|Home | About | Donate/Volunteer | Contact | Jobs| Early Schizophrenia Screening Test||
Drug-induced discovery sheds light on mental illness
Schizophrenia Update, January 2004
Schizophrenia affects the brain's chemistry and structure
A single molecule may underpin the psychotic symptoms of schizophrenia, a mouse study suggests. A better understanding of the roots of the disease and new antipsychotic medications may follow.
Three main chemical messengers, called neurotransmitters, are implicated. Different researchers tend to favour one molecule the others as the disease's root cause.
"This study shows that all three schools of thought could be correct," says Paul Greengard of Rockefeller University, New York, who led the work.
Greengard's team treated mice with the mind-altering drugs amphetamine, LSD or PCP - also known as angel dust. Each drug specifically targets one of the suspect neurotransmitter systems, but has similar effects on brain and behaviour.
Each hallucinogen altered the same mystery brain protein, DARPP-32, the team found1. Animals developed schizophrenic symptoms - in mice, this involves repetitive grooming and nervousness.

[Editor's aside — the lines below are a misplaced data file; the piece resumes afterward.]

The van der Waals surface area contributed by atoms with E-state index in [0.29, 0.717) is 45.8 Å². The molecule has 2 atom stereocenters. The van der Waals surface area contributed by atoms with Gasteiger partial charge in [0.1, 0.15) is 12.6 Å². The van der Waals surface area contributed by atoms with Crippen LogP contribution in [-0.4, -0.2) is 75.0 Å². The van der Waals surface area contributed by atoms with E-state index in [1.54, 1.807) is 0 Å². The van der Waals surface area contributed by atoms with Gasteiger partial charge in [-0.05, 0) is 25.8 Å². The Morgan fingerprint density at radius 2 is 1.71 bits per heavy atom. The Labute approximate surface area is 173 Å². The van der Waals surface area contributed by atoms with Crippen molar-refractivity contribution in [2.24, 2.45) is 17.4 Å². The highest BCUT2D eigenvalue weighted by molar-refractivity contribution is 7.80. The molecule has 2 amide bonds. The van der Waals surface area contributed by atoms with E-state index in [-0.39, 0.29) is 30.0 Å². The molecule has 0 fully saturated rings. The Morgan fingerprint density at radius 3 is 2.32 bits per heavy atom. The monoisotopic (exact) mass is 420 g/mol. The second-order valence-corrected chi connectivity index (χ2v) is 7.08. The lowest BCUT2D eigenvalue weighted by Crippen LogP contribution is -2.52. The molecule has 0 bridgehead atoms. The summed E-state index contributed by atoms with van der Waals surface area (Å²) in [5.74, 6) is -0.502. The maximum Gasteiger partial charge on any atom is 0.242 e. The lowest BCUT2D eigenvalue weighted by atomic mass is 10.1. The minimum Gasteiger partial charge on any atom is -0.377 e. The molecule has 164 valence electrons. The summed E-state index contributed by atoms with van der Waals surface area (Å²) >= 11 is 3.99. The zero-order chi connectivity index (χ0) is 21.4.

The cause of the neurotransmitter imbalance is still a mystery. But the finding suggests that all three chemicals might influence DARPP-32, in turn causing schizophrenia.
Schizophrenia a complex disease that affects the brain's chemistry and structure, says Carol Tamminga from the University of Texas, Dallas, who studies the disorder. "The next step is to work out how a molecular change like this translates into hallucinations and delusions," she says.
The finding may aid the production of new schizophrenia therapies. Mice lacking DARPP-32 were immune to the drugs' psychotic effects, the team found.
Current therapies damp down one neurotransmitter called dopamine. Delusions subside but attention and memory problems often persist, and serious adverse effects are common.
The finding may also lead to improved animal models of schizophrenia. Mice with abnormal DARPP-32 might better mimic the brain chemistry and behaviour of human patients than drug-treated animals, says Tamminga.